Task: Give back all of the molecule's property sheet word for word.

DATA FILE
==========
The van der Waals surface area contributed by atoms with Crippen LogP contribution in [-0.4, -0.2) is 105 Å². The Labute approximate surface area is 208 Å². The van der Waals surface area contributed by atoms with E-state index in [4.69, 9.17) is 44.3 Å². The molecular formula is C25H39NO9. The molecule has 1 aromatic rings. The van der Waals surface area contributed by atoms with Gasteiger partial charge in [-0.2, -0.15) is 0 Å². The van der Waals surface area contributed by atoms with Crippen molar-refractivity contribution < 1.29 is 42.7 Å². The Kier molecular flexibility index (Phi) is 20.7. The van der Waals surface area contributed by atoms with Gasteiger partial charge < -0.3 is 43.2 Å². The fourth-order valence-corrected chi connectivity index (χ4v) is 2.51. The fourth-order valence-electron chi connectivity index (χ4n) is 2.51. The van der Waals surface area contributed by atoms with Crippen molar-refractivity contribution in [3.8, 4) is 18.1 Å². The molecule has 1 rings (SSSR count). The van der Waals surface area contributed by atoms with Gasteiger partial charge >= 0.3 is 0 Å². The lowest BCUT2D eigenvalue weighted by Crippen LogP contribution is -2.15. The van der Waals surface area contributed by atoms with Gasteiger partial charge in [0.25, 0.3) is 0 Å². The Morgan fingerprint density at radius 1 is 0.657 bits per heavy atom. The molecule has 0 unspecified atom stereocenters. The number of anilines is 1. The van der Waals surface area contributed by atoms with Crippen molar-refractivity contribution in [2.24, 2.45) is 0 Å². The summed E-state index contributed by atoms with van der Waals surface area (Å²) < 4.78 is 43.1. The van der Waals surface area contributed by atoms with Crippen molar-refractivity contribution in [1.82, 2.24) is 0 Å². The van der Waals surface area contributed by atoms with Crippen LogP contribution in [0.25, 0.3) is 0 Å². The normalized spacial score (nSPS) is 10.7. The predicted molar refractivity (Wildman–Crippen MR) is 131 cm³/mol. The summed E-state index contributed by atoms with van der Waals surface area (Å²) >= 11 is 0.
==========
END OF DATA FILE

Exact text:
The van der Waals surface area contributed by atoms with Crippen LogP contribution in [-0.4, -0.2) is 105 Å². The Labute approximate surface area is 208 Å². The van der Waals surface area contributed by atoms with E-state index in [4.69, 9.17) is 44.3 Å². The molecular formula is C25H39NO9. The molecule has 1 aromatic rings. The van der Waals surface area contributed by atoms with Gasteiger partial charge in [-0.2, -0.15) is 0 Å². The van der Waals surface area contributed by atoms with Crippen molar-refractivity contribution < 1.29 is 42.7 Å². The Kier molecular flexibility index (Phi) is 20.7. The van der Waals surface area contributed by atoms with Gasteiger partial charge < -0.3 is 43.2 Å². The fourth-order valence-corrected chi connectivity index (χ4v) is 2.51. The fourth-order valence-electron chi connectivity index (χ4n) is 2.51. The van der Waals surface area contributed by atoms with Crippen molar-refractivity contribution in [3.8, 4) is 18.1 Å². The molecule has 1 rings (SSSR count). The van der Waals surface area contributed by atoms with Gasteiger partial charge >= 0.3 is 0 Å². The lowest BCUT2D eigenvalue weighted by Crippen LogP contribution is -2.15. The van der Waals surface area contributed by atoms with Gasteiger partial charge in [0.25, 0.3) is 0 Å². The Morgan fingerprint density at radius 1 is 0.657 bits per heavy atom. The molecule has 0 unspecified atom stereocenters. The number of anilines is 1. The van der Waals surface area contributed by atoms with Crippen molar-refractivity contribution in [2.24, 2.45) is 0 Å². The summed E-state index contributed by atoms with van der Waals surface area (Å²) < 4.78 is 43.1. The van der Waals surface area contributed by atoms with Crippen molar-refractivity contribution in [1.82, 2.24) is 0 Å². The van der Waals surface area contributed by atoms with Crippen LogP contribution in [0.25, 0.3) is 0 Å². The normalized spacial score (nSPS) is 10.7. The predicted molar refractivity (Wildman–Crippen MR) is 131 cm³/mol. The summed E-state index contributed by atoms with van der Waals surface area (Å²) >= 11 is 0.